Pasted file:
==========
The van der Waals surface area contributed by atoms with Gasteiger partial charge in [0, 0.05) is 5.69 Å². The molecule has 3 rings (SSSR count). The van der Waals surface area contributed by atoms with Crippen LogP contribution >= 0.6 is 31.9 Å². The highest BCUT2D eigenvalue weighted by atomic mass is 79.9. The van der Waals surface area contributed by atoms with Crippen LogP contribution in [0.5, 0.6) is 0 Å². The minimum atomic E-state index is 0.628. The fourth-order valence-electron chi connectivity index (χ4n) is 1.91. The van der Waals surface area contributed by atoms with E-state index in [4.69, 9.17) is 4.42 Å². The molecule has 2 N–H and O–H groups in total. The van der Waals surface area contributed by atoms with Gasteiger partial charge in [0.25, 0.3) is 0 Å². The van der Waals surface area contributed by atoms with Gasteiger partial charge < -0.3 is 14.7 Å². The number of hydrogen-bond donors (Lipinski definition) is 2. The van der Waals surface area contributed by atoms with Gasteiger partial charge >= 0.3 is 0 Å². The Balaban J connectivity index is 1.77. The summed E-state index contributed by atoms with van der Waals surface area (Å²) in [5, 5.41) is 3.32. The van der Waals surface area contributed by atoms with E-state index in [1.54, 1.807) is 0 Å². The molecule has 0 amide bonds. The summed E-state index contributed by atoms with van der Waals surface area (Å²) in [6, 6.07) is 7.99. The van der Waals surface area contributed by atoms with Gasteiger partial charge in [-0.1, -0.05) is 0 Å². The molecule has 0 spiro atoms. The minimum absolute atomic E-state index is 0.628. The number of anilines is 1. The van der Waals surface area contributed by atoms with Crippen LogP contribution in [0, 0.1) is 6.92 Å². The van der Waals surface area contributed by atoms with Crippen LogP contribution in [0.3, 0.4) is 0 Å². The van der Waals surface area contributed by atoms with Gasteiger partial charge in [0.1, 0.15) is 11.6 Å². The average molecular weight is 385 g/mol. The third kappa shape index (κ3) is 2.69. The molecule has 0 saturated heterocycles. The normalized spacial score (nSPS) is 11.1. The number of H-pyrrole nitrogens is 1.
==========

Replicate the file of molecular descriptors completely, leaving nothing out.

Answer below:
The van der Waals surface area contributed by atoms with Gasteiger partial charge in [0, 0.05) is 5.69 Å². The molecule has 3 rings (SSSR count). The van der Waals surface area contributed by atoms with Crippen LogP contribution >= 0.6 is 31.9 Å². The highest BCUT2D eigenvalue weighted by atomic mass is 79.9. The van der Waals surface area contributed by atoms with Crippen LogP contribution in [0.5, 0.6) is 0 Å². The minimum atomic E-state index is 0.628. The fourth-order valence-electron chi connectivity index (χ4n) is 1.91. The van der Waals surface area contributed by atoms with E-state index in [4.69, 9.17) is 4.42 Å². The molecule has 2 N–H and O–H groups in total. The van der Waals surface area contributed by atoms with Gasteiger partial charge in [0.25, 0.3) is 0 Å². The van der Waals surface area contributed by atoms with Gasteiger partial charge < -0.3 is 14.7 Å². The number of hydrogen-bond donors (Lipinski definition) is 2. The van der Waals surface area contributed by atoms with Gasteiger partial charge >= 0.3 is 0 Å². The Balaban J connectivity index is 1.77. The summed E-state index contributed by atoms with van der Waals surface area (Å²) in [5, 5.41) is 3.32. The van der Waals surface area contributed by atoms with E-state index in [1.54, 1.807) is 0 Å². The molecule has 0 amide bonds. The summed E-state index contributed by atoms with van der Waals surface area (Å²) in [6, 6.07) is 7.99. The van der Waals surface area contributed by atoms with Gasteiger partial charge in [-0.1, -0.05) is 0 Å². The molecule has 0 spiro atoms. The minimum absolute atomic E-state index is 0.628. The number of anilines is 1. The van der Waals surface area contributed by atoms with Crippen LogP contribution in [0, 0.1) is 6.92 Å². The van der Waals surface area contributed by atoms with Crippen LogP contribution in [0.3, 0.4) is 0 Å². The van der Waals surface area contributed by atoms with Gasteiger partial charge in [0.1, 0.15) is 11.6 Å². The average molecular weight is 385 g/mol. The third kappa shape index (κ3) is 2.69. The molecule has 0 saturated heterocycles. The normalized spacial score (nSPS) is 11.1. The number of H-pyrrole nitrogens is 1.